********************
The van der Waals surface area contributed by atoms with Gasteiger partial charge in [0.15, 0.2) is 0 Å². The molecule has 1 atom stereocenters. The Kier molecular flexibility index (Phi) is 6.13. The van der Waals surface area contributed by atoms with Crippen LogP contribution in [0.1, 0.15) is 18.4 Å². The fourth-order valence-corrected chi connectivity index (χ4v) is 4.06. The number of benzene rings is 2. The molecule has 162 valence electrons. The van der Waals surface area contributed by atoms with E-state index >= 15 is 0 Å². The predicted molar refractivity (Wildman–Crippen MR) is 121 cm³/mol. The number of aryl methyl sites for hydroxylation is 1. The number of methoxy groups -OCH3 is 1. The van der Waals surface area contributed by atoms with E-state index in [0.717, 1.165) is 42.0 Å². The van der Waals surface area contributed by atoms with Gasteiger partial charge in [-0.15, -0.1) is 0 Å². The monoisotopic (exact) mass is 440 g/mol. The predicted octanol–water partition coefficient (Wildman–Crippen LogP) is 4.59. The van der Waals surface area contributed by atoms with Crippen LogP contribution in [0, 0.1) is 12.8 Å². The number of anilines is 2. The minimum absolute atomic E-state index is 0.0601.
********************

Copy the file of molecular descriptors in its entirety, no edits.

The van der Waals surface area contributed by atoms with Gasteiger partial charge in [0.15, 0.2) is 0 Å². The molecule has 1 atom stereocenters. The Kier molecular flexibility index (Phi) is 6.13. The van der Waals surface area contributed by atoms with Crippen LogP contribution in [0.1, 0.15) is 18.4 Å². The fourth-order valence-corrected chi connectivity index (χ4v) is 4.06. The number of benzene rings is 2. The molecule has 162 valence electrons. The van der Waals surface area contributed by atoms with E-state index >= 15 is 0 Å². The predicted molar refractivity (Wildman–Crippen MR) is 121 cm³/mol. The number of aryl methyl sites for hydroxylation is 1. The number of methoxy groups -OCH3 is 1. The van der Waals surface area contributed by atoms with E-state index in [0.717, 1.165) is 42.0 Å². The van der Waals surface area contributed by atoms with Gasteiger partial charge in [-0.15, -0.1) is 0 Å². The monoisotopic (exact) mass is 440 g/mol. The predicted octanol–water partition coefficient (Wildman–Crippen LogP) is 4.59. The van der Waals surface area contributed by atoms with Crippen LogP contribution in [0, 0.1) is 12.8 Å². The number of anilines is 2. The minimum absolute atomic E-state index is 0.0601.